Education journalists are often invited to dispense advice about how universities can communicate their missions and achievements better.
But the people who convene media panels at academic conferences seem to expect to hear some magic trick in social media or branding that will vault their institution to the top of the reputation rankings. The truth is quite the opposite. Higher-education communications is a day-in day-out slog. It’s a waste of time for a university public affairs department to hope that they will come up with a clever video that will “go viral” and put their institution at the top of the charts. In reality, such sudden bursts of publicity are just as apt to be negative as they are to be positive.
Even when a university has what truly qualifies as exciting news—a faculty member who has won a Nobel Prize, for instance—it will be much better positioned to take advantage of such events if it has done the daily work of earning trust and respect with media outlets. If that work has been done, reporters will know a university communications teams isn’t wasting their time when someone leaves a voice mail or sends an e-mail saying the university wants to inform them about a “groundbreaking development.” Earning reporters’ respect means returning their phone calls when public-relations staffers would much rather avoid them, and being honest when it would be easier to lie or stonewall.
The day-in, day-out work of building relationships with those able to influence public opinion also means reaching out to “influencers”— politicians, corporate leaders, public intellectuals—who are in a position to tell others what an institution is achieving. The university’s leaders need to engage in stewardship—having regular meetings with such influencers. Those meetings shouldn’t just happen when university leaders need something, such as money, a policy change, or a tax break, but as routine communication to keep the influencers informed about university developments.
Here are some other key Do’s and Don’ts I would suggest:
Worry about the quality of an institution first and worry about communicating it later. A surprising number of universities do the opposite.
Hire faculty members who can write well and are interested in explaining their field to others. The result of such hires is professors who do their own outreach, putting an institution in- a good light.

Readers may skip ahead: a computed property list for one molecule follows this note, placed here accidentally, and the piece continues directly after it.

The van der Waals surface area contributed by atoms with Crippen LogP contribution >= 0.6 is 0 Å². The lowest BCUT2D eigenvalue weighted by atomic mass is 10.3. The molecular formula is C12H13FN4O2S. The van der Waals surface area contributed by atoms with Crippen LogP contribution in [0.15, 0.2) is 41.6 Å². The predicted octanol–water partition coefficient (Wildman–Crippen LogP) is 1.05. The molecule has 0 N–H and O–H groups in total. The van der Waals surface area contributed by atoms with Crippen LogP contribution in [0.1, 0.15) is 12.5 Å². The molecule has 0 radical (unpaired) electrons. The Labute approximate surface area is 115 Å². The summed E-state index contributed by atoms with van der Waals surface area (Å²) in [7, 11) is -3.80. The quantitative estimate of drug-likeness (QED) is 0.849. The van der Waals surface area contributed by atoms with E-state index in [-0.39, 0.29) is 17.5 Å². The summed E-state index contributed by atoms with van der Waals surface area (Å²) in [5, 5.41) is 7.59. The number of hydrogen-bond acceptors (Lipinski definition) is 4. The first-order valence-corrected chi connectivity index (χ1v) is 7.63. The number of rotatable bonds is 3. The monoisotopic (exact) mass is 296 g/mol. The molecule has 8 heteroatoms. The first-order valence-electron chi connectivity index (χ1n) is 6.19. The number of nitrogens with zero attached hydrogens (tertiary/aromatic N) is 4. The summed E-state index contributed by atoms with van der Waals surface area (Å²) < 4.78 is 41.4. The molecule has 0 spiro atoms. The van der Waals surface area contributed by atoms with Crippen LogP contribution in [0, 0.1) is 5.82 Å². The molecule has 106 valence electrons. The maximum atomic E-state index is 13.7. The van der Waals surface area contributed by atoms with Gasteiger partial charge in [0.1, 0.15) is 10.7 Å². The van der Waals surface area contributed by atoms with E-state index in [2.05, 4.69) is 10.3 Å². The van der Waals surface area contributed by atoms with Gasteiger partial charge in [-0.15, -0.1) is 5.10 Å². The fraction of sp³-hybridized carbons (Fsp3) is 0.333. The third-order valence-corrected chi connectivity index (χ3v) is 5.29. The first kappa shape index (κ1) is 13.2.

Reward great teachers. Teaching is the world’s best academic public relations and it has a life-long effect. Students remember great teachers and respond to those institutions that gave them good teachers. I remember the professors who taught me the poetry of William Butler Yeats and the novels of Tolstoy to this day.
Encourage community service. This may sound more like administrative advice than communications advice, but universities who encourage faculty members and students to help an institution’s neighbors find the institutions pass through crises and political transitions much more gracefully than institutions that don’t do such service. Universities that emphasize community service have resilience—they have friends when they need them. Their strong word-of-mouth local reputations can also swell into good regional and global reputations.
Don’t hire corporate PR firms and communications consultants. Typically they cost more money and get less done. Do hire high-quality communications staff who care about an institution and build relationships outside and inside the institution. I often tell the story of a young public relations staff member who got to know all the professors at his institution and when they were going to be publishing research. He didn’t wait for professors to come to him—he reached out to them. They came to respect him for his interest in their research and trusted his advice. Reporters were spared premature press releases. But when the results of important research were published, they got the attention they deserved.
Don’t force communications staff to grind out press releases or Facebook posts. Measuring by volume instead of by results creates noise; it doesn’t build messages. Keep an eye on results: Time visitors spend on an institutional website, the quality and number of applicants an institution gets. But remember communications metrics can create a false sense of achievement. In the long run a communications department should try to measure all the ways, large and small, that a university has changed the world for the better. Then everyone at the institution involved may find themselves at a famous university.
This commentary is a version of a short talk given at the conference “Reinventing Higher Education,” organized by IE University, in Madrid.